More To The Story

Since inception, AMLP has underperformed MLPI by close to 450 basis points, a gap that is sure to raise some red flags among investors. But the picture above only tells a part of the story, and there are some other factors that should be considered before declaring the ETN structure the winner [see Actionable ETF Trading Ideas].

The first relates to distributions. ETNs are debt instruments, and they are taxed as such–meaning that distributions are taxed as interest payments. Distributions from AMLP, on the other hand, are treated initially as return of capital and then as qualified dividends–resulting in a considerably lower tax burden (and no tax burden at all on some distributions). Historically, a significant portion of total returns delivered by MLPs has come from distributions, meaning that the advantageous tax treatment for ETFs relative to ETNs can be significant over the long run. The current post-expense ratio yield on the Alerian MLP Infrastructure index is close to 6%, meaning that the impact of a tax discrepancy on this source of return can be material. For investors focused on after-tax distribution yields, the ETF structure has a definite advantage [see MLP ETNs: A Different Breed Of Equity Exposure].

The gap between AMLP and MLPI arose because as the securities appreciated in value–the period in question coincided with a market rally–the ETF accrued a deferred tax liability that the ETN did not. During bull markets, the C Corporation status will cause AMLP’s NAV to increase at a slower rate than the NAV of MLPI. But there is another side to that coin as well. If the underlying securities (i.e., the MLPs that make up the Alerian MLP Infrastructure Index) depreciate in value, AMLP will accrue a deferred tax asset that MLPI won’t [also read Why ETF Really Stands For Efficient Tax Features].

So when the MLP market is flat, the ETF will generally outperform the ETN thanks to the preferable treatment of distributions. If the market is down, the ETF will again perform better than the ETN–thanks to the combination of the deferred tax asset and the advantage in distributions. When MLPs are rallying, the ETN may deliver a better return thanks to the advantage related to the treatment of capital appreciation. This third scenario is the one that has played out since AMLP launched, accounting for the gap in return.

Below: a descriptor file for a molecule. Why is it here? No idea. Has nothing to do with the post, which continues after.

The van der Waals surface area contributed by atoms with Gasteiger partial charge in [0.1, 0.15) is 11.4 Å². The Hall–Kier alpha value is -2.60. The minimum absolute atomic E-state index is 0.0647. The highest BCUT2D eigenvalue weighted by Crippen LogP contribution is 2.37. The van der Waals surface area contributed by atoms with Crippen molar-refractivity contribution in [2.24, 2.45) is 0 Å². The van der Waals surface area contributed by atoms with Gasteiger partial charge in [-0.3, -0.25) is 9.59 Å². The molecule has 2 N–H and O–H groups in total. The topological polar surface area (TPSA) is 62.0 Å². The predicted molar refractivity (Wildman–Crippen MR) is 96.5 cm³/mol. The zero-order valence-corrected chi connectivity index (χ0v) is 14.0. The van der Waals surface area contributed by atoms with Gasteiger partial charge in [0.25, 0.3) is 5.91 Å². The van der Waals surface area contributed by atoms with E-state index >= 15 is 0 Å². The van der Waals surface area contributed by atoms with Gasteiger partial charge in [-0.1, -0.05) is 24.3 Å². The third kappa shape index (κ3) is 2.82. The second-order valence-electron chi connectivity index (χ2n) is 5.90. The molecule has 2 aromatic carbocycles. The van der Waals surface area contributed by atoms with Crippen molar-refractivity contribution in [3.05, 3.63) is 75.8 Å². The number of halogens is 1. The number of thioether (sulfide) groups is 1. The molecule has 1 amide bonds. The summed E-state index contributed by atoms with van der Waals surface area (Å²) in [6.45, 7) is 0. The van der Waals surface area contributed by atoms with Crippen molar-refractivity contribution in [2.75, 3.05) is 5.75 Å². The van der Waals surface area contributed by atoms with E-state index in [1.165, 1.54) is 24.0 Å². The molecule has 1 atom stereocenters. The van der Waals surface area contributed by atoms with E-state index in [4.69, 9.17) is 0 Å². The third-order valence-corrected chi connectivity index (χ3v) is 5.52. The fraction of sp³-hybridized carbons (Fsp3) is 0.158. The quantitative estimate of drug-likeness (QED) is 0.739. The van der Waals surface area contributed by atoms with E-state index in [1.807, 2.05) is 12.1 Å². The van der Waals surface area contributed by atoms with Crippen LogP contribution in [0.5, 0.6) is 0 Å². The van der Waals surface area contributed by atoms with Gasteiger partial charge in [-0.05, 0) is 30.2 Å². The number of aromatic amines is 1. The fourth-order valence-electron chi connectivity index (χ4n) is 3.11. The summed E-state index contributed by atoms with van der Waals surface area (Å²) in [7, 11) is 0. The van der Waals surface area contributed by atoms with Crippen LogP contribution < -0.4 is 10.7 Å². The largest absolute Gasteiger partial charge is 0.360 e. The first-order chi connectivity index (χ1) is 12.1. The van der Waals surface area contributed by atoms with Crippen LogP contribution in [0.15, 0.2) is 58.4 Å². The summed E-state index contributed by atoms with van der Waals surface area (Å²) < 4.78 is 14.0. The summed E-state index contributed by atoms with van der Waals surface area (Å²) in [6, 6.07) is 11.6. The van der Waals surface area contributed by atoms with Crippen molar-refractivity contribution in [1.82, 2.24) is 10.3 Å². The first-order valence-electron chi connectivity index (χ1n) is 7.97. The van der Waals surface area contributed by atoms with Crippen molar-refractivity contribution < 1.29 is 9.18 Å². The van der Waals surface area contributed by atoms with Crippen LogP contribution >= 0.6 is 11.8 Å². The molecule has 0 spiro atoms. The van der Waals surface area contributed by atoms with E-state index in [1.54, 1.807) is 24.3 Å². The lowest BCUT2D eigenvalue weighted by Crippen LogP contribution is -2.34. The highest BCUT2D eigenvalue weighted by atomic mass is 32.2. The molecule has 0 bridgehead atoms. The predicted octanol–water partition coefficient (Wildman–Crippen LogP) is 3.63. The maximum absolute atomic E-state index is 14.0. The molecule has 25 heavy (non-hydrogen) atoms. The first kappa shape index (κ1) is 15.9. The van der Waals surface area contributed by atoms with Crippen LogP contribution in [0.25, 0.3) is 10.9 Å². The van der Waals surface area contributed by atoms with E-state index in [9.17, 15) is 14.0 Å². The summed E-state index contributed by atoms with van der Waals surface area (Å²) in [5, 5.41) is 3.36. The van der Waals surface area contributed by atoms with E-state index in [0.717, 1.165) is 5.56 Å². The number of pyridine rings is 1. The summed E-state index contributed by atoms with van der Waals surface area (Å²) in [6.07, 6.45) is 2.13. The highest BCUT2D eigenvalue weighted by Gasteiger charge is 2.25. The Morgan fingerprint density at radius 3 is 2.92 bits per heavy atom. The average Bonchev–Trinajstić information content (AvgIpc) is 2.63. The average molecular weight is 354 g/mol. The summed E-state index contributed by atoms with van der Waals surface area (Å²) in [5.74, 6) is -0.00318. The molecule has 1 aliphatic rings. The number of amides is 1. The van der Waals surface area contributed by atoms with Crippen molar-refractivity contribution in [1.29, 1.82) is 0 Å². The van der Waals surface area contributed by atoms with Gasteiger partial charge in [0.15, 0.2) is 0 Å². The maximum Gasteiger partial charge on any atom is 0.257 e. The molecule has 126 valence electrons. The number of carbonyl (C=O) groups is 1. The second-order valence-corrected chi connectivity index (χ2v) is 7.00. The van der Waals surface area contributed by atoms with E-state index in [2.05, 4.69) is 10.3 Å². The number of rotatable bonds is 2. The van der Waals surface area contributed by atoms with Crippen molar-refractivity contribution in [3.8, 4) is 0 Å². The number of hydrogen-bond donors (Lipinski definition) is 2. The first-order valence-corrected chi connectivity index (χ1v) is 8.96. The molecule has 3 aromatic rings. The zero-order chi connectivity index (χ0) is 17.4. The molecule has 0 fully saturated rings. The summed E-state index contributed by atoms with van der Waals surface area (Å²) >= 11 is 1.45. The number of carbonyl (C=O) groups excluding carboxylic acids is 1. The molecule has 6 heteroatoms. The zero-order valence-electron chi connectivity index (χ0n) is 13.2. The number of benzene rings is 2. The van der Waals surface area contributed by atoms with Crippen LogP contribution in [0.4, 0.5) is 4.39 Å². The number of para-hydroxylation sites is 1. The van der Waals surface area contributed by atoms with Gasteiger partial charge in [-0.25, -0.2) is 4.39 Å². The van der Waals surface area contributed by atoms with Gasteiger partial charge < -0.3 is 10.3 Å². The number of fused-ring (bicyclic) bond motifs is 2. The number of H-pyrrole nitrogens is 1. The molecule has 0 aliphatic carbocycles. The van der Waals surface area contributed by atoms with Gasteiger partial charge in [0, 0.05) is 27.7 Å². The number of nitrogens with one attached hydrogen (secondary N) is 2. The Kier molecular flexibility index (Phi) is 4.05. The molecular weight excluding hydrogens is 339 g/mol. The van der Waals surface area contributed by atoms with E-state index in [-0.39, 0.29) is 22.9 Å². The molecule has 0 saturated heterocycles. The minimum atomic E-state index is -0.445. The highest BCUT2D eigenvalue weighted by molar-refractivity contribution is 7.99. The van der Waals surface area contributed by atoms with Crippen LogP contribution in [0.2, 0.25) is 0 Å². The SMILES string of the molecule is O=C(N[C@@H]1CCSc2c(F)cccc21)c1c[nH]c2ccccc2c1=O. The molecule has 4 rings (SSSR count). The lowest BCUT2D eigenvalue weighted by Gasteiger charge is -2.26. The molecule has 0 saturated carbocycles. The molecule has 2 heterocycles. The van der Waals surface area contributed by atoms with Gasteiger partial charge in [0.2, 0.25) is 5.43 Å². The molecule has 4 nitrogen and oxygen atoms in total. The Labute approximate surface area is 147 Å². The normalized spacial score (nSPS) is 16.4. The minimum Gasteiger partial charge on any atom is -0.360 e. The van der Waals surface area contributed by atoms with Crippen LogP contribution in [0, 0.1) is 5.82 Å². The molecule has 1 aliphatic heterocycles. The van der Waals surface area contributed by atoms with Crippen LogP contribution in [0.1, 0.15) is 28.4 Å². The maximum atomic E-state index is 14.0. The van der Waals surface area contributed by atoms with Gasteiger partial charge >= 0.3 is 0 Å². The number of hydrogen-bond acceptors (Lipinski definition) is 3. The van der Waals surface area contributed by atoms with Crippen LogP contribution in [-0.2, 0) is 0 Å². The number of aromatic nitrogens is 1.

It’s also worth noting that there appears to be some degree of risk surrounding the current tax treatment afforded to MLP ETNs. The IRS hasn’t yet issued an opinion on the validity of MLP ETNs and the manner in which they avoid the accrual of a deferred tax liability.

Pros And Cons

Some investors have proposed that one structure is universally superior for achieving MLP exposure. In reality, however, there are pros and cons to both the ETF and ETN approach, and different vehicles will make more sense for different investors. For investors focusing on after-tax yield, the ETF structure will generally be more appealing because of the favorable treatment of dividends. Moreover, for those who believe that the majority of returns from an MLP investment will be generated by distributions–as opposed to capital appreciation–the ETF will probably be a better choice. Finally, any investors concerned about credit risk should go with an ETF, which offers a fractional interest in the underlying securities. Because exchange-traded notes are debt instruments whose return is linked to an index, they exposure investors to the credit risk of the issuing institution [also see The Basics Of ETN Investing].

But some investors may be better served by accessing MLPs through an ETN. Those concerned about tracking error will prefer the features of the ETN, as will tax deferred investors. And when a significant portion of the returns generated come in the form of capital appreciation, the ETN will generally deliver better performance (as evidenced by the performance gap over the last month or so).

Finally, it should be noted that the structure selected can have an impact on the risk/return profile established. Due to the creation of deferred tax assets and liabilities, investors in the ETF essentially give up some upside potential in return for enhanced protection on the downside. By comparison, an ETN linked to the same MLP index will provide greater potential return on both the upside and the downside.

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Disclosure: No positions at time of writing.